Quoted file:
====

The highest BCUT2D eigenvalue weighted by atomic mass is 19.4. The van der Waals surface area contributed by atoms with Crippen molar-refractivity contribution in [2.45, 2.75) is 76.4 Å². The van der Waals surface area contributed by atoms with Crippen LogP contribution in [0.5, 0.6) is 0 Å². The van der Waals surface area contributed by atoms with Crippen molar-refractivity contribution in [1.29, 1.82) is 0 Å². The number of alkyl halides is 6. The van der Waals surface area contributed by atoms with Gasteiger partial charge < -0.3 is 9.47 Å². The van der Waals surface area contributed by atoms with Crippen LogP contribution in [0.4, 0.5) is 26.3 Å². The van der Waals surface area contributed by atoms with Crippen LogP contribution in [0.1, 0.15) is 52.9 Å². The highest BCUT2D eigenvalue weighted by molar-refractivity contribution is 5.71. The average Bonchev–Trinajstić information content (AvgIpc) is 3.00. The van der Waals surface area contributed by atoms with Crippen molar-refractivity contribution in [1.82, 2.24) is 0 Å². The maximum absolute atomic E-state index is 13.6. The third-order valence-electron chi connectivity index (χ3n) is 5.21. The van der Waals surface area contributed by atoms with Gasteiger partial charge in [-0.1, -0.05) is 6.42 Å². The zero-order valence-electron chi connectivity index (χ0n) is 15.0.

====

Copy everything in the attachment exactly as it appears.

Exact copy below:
The highest BCUT2D eigenvalue weighted by atomic mass is 19.4. The van der Waals surface area contributed by atoms with Crippen molar-refractivity contribution in [2.45, 2.75) is 76.4 Å². The van der Waals surface area contributed by atoms with Crippen LogP contribution in [0.5, 0.6) is 0 Å². The van der Waals surface area contributed by atoms with Crippen molar-refractivity contribution in [1.29, 1.82) is 0 Å². The number of alkyl halides is 6. The van der Waals surface area contributed by atoms with Gasteiger partial charge < -0.3 is 9.47 Å². The van der Waals surface area contributed by atoms with Crippen LogP contribution in [0.4, 0.5) is 26.3 Å². The van der Waals surface area contributed by atoms with Crippen LogP contribution in [0.1, 0.15) is 52.9 Å². The highest BCUT2D eigenvalue weighted by molar-refractivity contribution is 5.71. The average Bonchev–Trinajstić information content (AvgIpc) is 3.00. The van der Waals surface area contributed by atoms with Crippen molar-refractivity contribution in [1.82, 2.24) is 0 Å². The maximum absolute atomic E-state index is 13.6. The third-order valence-electron chi connectivity index (χ3n) is 5.21. The van der Waals surface area contributed by atoms with Gasteiger partial charge in [-0.1, -0.05) is 6.42 Å². The zero-order valence-electron chi connectivity index (χ0n) is 15.0.